A rat is a deceptively intelligent and sensitive creature. Grinding its teeth is indeed a behavioral adaptation but also an indication of how it is feeling. Also known as bruxing, grinding can either be a sign of anxiety or happiness.
As a Behavioral Adaptation
Rats spend their lives perpetually nibbling and chewing on whatever they can find. Perhaps this is the key to their survival – they have learned to use almost anything remotely edible as sustenance. But with this constant nibbling their teeth wear down quickly. To combat the erosion their teeth are open rooted, meaning they are constantly growing not unlike nails or claws. Similar to nails or claws the rat incisors must be kept filed down or else they will cut into the lower jaw.
What Happens If the Incisors Are Too Long?
A wild rat will usually manage on its own to keep its incisors at an acceptable length. However, its domesticated counterpart will often need help from it human caretaker. Not only can too-long incisors cause injuries to the lower jaw but they can also cause malocclusion (misalignment of the mandibles). With malocclusion comes other aggravations that can certainly cause sickness or discomfort. Along with malocclusion overgrown teeth will cause the root to grow also. When the root grows too long inflammation and infections are bound to happen.
There is a variety of pet products aimed at keeping your rat’s teeth at their best. Chew blocks, treats, and toys all function as nibbling devices, filing down the teeth to a manageable size. Additionally, these toys keep your rat engaged and active. Furthermore, observing your rat’s eating habits is a great way to ensure its teeth are healthy. A trip to the dentist never hurts – even though your rat is a tiny creature it still feels pain acutely. Having bad teeth and a sore mouth is no fun for any creature!
Grinding as an Expression of Emotion
Unfortunately, there is no direct way to tell if your rat is bruxing because it is happy or sad. Circumstances and context are big in determining how your rat is feeling. If you’re at the vet’s office and you notice your rat bruxing, it is most likely due to stress. Bruxing during any unfamiliar situations would normally be an indication of anxiety. Rats will also make sounds of clear distress such as squeaking and squealing.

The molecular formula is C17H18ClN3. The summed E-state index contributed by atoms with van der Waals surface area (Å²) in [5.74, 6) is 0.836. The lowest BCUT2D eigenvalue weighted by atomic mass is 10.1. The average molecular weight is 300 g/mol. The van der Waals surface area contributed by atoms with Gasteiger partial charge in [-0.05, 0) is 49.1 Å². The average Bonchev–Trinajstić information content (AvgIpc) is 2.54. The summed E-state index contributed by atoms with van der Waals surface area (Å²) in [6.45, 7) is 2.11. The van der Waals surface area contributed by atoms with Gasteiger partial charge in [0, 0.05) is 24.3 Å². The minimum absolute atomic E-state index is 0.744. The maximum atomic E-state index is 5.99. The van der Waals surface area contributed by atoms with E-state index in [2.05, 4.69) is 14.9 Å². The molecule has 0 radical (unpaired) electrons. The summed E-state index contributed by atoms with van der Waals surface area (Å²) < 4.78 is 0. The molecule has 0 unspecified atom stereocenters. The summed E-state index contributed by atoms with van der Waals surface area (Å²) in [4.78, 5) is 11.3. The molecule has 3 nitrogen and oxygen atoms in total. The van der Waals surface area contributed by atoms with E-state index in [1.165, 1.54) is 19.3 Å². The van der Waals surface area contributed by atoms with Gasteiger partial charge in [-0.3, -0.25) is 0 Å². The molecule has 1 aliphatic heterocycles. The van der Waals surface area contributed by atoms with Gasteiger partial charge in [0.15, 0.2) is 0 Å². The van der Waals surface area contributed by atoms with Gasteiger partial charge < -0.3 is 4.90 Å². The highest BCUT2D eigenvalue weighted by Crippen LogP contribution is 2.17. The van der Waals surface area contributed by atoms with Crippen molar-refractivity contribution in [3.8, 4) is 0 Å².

Cats and larger animals lurking around his cage will cause undue stress as will loud noises. Rats have very sensitive hearing. Constant loud noises can cause rats anxiety. Even normal noises to us – such as washing dishes – will sound very loud to a rat. Noises especially high-pitched ones distress rats terribly.
On the other hand, if your rat is playing and running around his cage, it is likely bruxing because it is feeling happy and calm. Its behavior surrounding the bruxing is how you determine its mood. When a rat is scared or stressed it will usually retreat to a tight corner or try to hide itself away. A happy rat is energetic and wants to be out in the open.
By Gabrielle Allemeier
About the Author
Gabrielle Allemeier volunteers her free time as an animal rescuer and foster pet parent. As an animal lover, she enjoys sharing the knowledge she has gained from her experience with a variety of animals. Along with being an animal lover, Gabrielle is a globetrotter. She lives in Los Angeles, California with her terrier, Thisbe.